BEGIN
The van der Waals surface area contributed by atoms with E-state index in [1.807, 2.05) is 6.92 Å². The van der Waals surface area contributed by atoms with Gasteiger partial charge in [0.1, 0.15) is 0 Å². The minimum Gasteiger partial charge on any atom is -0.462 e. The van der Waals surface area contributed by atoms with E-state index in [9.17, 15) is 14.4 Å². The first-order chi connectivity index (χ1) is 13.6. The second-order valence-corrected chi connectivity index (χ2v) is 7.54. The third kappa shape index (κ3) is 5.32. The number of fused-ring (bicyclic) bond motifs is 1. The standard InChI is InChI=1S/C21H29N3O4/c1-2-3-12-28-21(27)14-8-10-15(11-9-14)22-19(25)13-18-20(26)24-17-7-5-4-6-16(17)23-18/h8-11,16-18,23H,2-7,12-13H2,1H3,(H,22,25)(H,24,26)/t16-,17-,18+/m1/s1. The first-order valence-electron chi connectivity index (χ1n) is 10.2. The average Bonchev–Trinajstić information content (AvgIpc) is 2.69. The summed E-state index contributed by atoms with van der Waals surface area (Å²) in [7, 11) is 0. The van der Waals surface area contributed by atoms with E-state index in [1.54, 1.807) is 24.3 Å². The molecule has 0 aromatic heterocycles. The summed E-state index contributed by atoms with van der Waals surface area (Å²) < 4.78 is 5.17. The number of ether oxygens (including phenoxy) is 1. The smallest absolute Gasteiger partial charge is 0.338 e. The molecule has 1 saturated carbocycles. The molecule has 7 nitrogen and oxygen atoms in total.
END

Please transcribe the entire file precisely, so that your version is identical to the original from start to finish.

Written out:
The van der Waals surface area contributed by atoms with E-state index in [1.807, 2.05) is 6.92 Å². The van der Waals surface area contributed by atoms with Gasteiger partial charge in [0.1, 0.15) is 0 Å². The minimum Gasteiger partial charge on any atom is -0.462 e. The van der Waals surface area contributed by atoms with E-state index in [9.17, 15) is 14.4 Å². The first-order chi connectivity index (χ1) is 13.6. The second-order valence-corrected chi connectivity index (χ2v) is 7.54. The third kappa shape index (κ3) is 5.32. The number of fused-ring (bicyclic) bond motifs is 1. The standard InChI is InChI=1S/C21H29N3O4/c1-2-3-12-28-21(27)14-8-10-15(11-9-14)22-19(25)13-18-20(26)24-17-7-5-4-6-16(17)23-18/h8-11,16-18,23H,2-7,12-13H2,1H3,(H,22,25)(H,24,26)/t16-,17-,18+/m1/s1. The first-order valence-electron chi connectivity index (χ1n) is 10.2. The average Bonchev–Trinajstić information content (AvgIpc) is 2.69. The summed E-state index contributed by atoms with van der Waals surface area (Å²) in [7, 11) is 0. The van der Waals surface area contributed by atoms with E-state index in [1.54, 1.807) is 24.3 Å². The molecule has 0 aromatic heterocycles. The summed E-state index contributed by atoms with van der Waals surface area (Å²) < 4.78 is 5.17. The number of ether oxygens (including phenoxy) is 1. The smallest absolute Gasteiger partial charge is 0.338 e. The molecule has 1 saturated carbocycles. The molecule has 7 nitrogen and oxygen atoms in total.